Detroit Free Press, “Geraldine Doyle, inspiration for ‘Rosie the Riveter,’ dies”
Ms. Doyle died Sunday in Lansing. She was 86.
A war production committee used Ms. Doyle’s likeness from a photo taken when she was a 17-year-old operating a metal-stamping machine at American Broach & Machine Co. in Ann Arbor. The head-scarf-wearing woman flexing her bicep in the “We Can Do It!” poster encouraged women to enter the workforce.
Another “Rosie” was Rose Will Monroe, who starred in a promotional film for War Bonds. She died in 1997 in Clarksville, Ind., The New York Times reported:
Mr. Pidgeon had gone to the Willow Run Aircraft Factory to appear in the promotional film and found out that there was a woman named Rose who was a riveter, Mrs. Jarvis said. The song ”Rosie the Riveter” by Kay Kyser, inspired by a Long Island woman named Rosalind P. Walter, was already a hit. And the poster, with the title ”We Can Do It” above a painting of a muscle-flexing woman in a bandanna and overalls, was becoming a worldwide symbol of women in the defense industry in World War II. A real Rosie the Riveter, Mrs. Jarvis said, proved too good for the film’s producers to resist.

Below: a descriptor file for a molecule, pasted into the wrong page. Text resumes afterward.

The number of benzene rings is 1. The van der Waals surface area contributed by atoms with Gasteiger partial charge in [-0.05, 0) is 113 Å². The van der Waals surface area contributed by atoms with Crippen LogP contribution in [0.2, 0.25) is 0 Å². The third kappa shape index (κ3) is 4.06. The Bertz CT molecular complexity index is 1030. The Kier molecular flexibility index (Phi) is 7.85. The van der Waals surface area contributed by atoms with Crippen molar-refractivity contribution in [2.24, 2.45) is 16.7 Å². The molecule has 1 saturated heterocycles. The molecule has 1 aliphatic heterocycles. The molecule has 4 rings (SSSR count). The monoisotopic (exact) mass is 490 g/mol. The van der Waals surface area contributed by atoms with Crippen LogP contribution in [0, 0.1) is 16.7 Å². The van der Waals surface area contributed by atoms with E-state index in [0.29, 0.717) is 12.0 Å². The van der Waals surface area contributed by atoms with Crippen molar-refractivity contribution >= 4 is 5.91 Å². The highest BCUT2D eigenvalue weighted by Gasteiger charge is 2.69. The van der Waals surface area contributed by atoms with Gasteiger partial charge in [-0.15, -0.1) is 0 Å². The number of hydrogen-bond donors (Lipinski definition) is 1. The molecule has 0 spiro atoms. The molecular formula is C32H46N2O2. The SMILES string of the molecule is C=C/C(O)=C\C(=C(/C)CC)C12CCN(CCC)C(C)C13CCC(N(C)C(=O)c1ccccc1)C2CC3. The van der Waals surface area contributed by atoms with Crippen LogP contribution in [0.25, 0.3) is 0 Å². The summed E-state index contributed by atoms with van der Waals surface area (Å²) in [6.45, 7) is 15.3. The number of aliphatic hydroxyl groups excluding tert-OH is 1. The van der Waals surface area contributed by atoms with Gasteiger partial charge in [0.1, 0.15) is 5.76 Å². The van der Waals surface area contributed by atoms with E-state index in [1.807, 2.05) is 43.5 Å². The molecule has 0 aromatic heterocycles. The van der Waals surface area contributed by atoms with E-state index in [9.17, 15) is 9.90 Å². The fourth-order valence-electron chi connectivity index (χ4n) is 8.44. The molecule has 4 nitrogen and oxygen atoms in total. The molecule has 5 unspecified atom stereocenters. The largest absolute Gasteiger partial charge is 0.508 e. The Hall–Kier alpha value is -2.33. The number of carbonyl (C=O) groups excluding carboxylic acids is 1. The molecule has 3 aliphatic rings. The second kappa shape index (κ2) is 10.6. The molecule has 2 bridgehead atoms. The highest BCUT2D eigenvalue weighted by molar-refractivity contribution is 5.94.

To hear the Allen Miller Orchestra performing the song, “Rosie the Riveter,” go here. (Couldn’t find the Kay Kyser version online in public domain. Is it this one?) The sheet music is available here from the Rosie the Riveter/World War II Home Front National Historic Park in Richmond, Calif.
The Richmond Shipyards produced more merchant ships in WWII than any other shipyard. Richmond’s government has a different, more progressive attitude toward industry and national defense these days. We can’t do it!